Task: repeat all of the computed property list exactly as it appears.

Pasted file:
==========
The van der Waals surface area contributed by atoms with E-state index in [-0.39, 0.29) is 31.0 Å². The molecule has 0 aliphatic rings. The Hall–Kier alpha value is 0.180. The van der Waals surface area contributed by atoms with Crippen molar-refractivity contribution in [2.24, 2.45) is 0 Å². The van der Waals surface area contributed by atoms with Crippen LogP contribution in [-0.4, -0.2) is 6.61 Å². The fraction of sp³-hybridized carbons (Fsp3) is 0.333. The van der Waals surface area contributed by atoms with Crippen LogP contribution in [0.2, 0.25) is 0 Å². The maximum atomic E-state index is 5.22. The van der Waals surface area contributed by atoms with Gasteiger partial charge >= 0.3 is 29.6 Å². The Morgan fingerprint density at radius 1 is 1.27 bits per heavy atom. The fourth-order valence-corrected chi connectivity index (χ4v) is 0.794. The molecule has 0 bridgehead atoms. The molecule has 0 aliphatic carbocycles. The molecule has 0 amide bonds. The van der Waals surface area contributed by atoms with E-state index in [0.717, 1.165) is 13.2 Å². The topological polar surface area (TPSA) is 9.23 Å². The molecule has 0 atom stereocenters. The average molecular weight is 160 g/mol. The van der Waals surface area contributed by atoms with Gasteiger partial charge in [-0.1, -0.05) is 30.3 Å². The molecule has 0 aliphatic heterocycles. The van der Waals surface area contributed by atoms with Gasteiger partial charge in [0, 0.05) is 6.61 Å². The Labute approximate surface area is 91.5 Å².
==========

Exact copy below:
The van der Waals surface area contributed by atoms with E-state index in [-0.39, 0.29) is 31.0 Å². The molecule has 0 aliphatic rings. The Hall–Kier alpha value is 0.180. The van der Waals surface area contributed by atoms with Crippen molar-refractivity contribution in [2.24, 2.45) is 0 Å². The van der Waals surface area contributed by atoms with Crippen LogP contribution in [-0.4, -0.2) is 6.61 Å². The fraction of sp³-hybridized carbons (Fsp3) is 0.333. The van der Waals surface area contributed by atoms with Crippen LogP contribution in [0.2, 0.25) is 0 Å². The maximum atomic E-state index is 5.22. The van der Waals surface area contributed by atoms with Gasteiger partial charge >= 0.3 is 29.6 Å². The Morgan fingerprint density at radius 1 is 1.27 bits per heavy atom. The fourth-order valence-corrected chi connectivity index (χ4v) is 0.794. The molecule has 0 bridgehead atoms. The molecule has 0 aliphatic carbocycles. The molecule has 0 amide bonds. The van der Waals surface area contributed by atoms with E-state index in [0.717, 1.165) is 13.2 Å². The topological polar surface area (TPSA) is 9.23 Å². The molecule has 0 atom stereocenters. The average molecular weight is 160 g/mol. The van der Waals surface area contributed by atoms with Gasteiger partial charge in [-0.1, -0.05) is 30.3 Å². The molecule has 0 aliphatic heterocycles. The van der Waals surface area contributed by atoms with Gasteiger partial charge in [0, 0.05) is 6.61 Å². The Labute approximate surface area is 91.5 Å².